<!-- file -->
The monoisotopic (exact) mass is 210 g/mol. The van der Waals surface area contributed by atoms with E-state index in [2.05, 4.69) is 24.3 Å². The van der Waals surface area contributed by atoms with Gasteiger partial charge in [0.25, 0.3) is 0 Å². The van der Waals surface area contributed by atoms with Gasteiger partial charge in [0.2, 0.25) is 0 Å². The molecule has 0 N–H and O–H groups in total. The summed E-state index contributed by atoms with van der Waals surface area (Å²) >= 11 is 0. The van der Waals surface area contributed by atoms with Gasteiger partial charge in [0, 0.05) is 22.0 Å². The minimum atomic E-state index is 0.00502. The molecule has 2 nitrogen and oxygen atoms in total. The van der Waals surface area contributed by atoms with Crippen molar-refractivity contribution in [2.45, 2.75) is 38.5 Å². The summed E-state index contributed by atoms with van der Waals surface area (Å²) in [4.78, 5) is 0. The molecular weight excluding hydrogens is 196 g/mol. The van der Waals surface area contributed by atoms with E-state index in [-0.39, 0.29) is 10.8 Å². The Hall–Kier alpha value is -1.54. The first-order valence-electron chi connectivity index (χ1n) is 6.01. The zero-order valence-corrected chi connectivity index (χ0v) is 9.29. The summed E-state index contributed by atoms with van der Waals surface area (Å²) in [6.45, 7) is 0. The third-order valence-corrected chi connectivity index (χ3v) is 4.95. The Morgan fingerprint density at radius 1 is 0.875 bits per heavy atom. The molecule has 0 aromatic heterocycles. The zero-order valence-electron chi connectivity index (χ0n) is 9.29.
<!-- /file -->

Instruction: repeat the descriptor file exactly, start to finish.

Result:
The monoisotopic (exact) mass is 210 g/mol. The van der Waals surface area contributed by atoms with E-state index in [2.05, 4.69) is 24.3 Å². The van der Waals surface area contributed by atoms with Gasteiger partial charge in [0.25, 0.3) is 0 Å². The van der Waals surface area contributed by atoms with Gasteiger partial charge in [0.2, 0.25) is 0 Å². The molecule has 0 N–H and O–H groups in total. The summed E-state index contributed by atoms with van der Waals surface area (Å²) >= 11 is 0. The van der Waals surface area contributed by atoms with Gasteiger partial charge in [0, 0.05) is 22.0 Å². The minimum atomic E-state index is 0.00502. The molecule has 2 nitrogen and oxygen atoms in total. The van der Waals surface area contributed by atoms with Crippen molar-refractivity contribution in [2.45, 2.75) is 38.5 Å². The summed E-state index contributed by atoms with van der Waals surface area (Å²) in [4.78, 5) is 0. The molecular weight excluding hydrogens is 196 g/mol. The van der Waals surface area contributed by atoms with E-state index in [-0.39, 0.29) is 10.8 Å². The Hall–Kier alpha value is -1.54. The first-order valence-electron chi connectivity index (χ1n) is 6.01. The zero-order valence-corrected chi connectivity index (χ0v) is 9.29. The summed E-state index contributed by atoms with van der Waals surface area (Å²) in [6.45, 7) is 0. The third-order valence-corrected chi connectivity index (χ3v) is 4.95. The Morgan fingerprint density at radius 1 is 0.875 bits per heavy atom. The molecule has 0 aromatic heterocycles. The zero-order valence-electron chi connectivity index (χ0n) is 9.29.